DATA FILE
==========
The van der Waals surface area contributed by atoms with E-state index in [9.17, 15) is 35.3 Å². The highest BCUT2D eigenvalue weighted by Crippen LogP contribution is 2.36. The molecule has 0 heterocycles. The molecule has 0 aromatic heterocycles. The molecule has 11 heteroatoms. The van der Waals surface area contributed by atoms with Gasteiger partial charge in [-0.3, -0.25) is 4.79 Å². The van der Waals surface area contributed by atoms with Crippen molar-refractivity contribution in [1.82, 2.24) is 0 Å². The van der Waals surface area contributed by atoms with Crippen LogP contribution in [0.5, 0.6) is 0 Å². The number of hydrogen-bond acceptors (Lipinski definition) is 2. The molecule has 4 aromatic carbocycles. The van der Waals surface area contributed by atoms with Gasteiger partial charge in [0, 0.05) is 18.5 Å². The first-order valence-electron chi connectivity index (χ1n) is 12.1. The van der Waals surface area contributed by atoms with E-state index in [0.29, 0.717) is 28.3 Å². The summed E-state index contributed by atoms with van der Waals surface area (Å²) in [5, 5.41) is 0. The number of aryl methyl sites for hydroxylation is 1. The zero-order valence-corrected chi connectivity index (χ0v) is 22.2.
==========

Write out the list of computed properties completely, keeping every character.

The van der Waals surface area contributed by atoms with E-state index in [9.17, 15) is 35.3 Å². The highest BCUT2D eigenvalue weighted by Crippen LogP contribution is 2.36. The molecule has 0 heterocycles. The molecule has 0 aromatic heterocycles. The molecule has 11 heteroatoms. The van der Waals surface area contributed by atoms with Gasteiger partial charge in [-0.3, -0.25) is 4.79 Å². The van der Waals surface area contributed by atoms with Crippen molar-refractivity contribution in [1.82, 2.24) is 0 Å². The van der Waals surface area contributed by atoms with Crippen LogP contribution in [0.5, 0.6) is 0 Å². The number of hydrogen-bond acceptors (Lipinski definition) is 2. The molecule has 4 aromatic carbocycles. The van der Waals surface area contributed by atoms with Gasteiger partial charge in [0, 0.05) is 18.5 Å². The first-order valence-electron chi connectivity index (χ1n) is 12.1. The van der Waals surface area contributed by atoms with E-state index in [0.29, 0.717) is 28.3 Å². The summed E-state index contributed by atoms with van der Waals surface area (Å²) in [5, 5.41) is 0. The number of aryl methyl sites for hydroxylation is 1. The zero-order valence-corrected chi connectivity index (χ0v) is 22.2.